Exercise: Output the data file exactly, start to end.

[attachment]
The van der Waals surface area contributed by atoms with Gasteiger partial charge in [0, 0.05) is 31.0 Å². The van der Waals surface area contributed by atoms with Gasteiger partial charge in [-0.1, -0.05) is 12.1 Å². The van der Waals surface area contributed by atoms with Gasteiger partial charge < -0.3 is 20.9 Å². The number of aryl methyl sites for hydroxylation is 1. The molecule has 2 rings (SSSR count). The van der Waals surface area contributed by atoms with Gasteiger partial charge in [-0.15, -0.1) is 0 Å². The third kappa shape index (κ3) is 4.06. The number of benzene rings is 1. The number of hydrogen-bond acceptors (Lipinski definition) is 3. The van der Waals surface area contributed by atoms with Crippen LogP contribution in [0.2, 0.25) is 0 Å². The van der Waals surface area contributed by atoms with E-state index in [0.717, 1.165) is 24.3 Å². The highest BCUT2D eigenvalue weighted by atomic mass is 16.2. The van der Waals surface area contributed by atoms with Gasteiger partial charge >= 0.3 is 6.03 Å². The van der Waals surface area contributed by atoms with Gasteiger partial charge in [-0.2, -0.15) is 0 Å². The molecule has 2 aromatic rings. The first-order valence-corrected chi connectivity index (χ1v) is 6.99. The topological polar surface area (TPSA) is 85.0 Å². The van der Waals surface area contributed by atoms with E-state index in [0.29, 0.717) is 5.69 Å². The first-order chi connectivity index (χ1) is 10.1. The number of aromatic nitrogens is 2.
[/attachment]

The van der Waals surface area contributed by atoms with Gasteiger partial charge in [0, 0.05) is 31.0 Å². The van der Waals surface area contributed by atoms with Gasteiger partial charge in [-0.1, -0.05) is 12.1 Å². The van der Waals surface area contributed by atoms with Gasteiger partial charge < -0.3 is 20.9 Å². The number of aryl methyl sites for hydroxylation is 1. The molecule has 2 rings (SSSR count). The van der Waals surface area contributed by atoms with Gasteiger partial charge in [-0.15, -0.1) is 0 Å². The third kappa shape index (κ3) is 4.06. The number of benzene rings is 1. The number of hydrogen-bond acceptors (Lipinski definition) is 3. The van der Waals surface area contributed by atoms with Crippen LogP contribution in [0.2, 0.25) is 0 Å². The van der Waals surface area contributed by atoms with E-state index in [0.717, 1.165) is 24.3 Å². The highest BCUT2D eigenvalue weighted by atomic mass is 16.2. The van der Waals surface area contributed by atoms with Gasteiger partial charge >= 0.3 is 6.03 Å². The van der Waals surface area contributed by atoms with Gasteiger partial charge in [-0.2, -0.15) is 0 Å². The molecule has 2 aromatic rings. The first-order valence-corrected chi connectivity index (χ1v) is 6.99. The topological polar surface area (TPSA) is 85.0 Å². The van der Waals surface area contributed by atoms with E-state index in [0.29, 0.717) is 5.69 Å². The first-order chi connectivity index (χ1) is 10.1. The number of aromatic nitrogens is 2.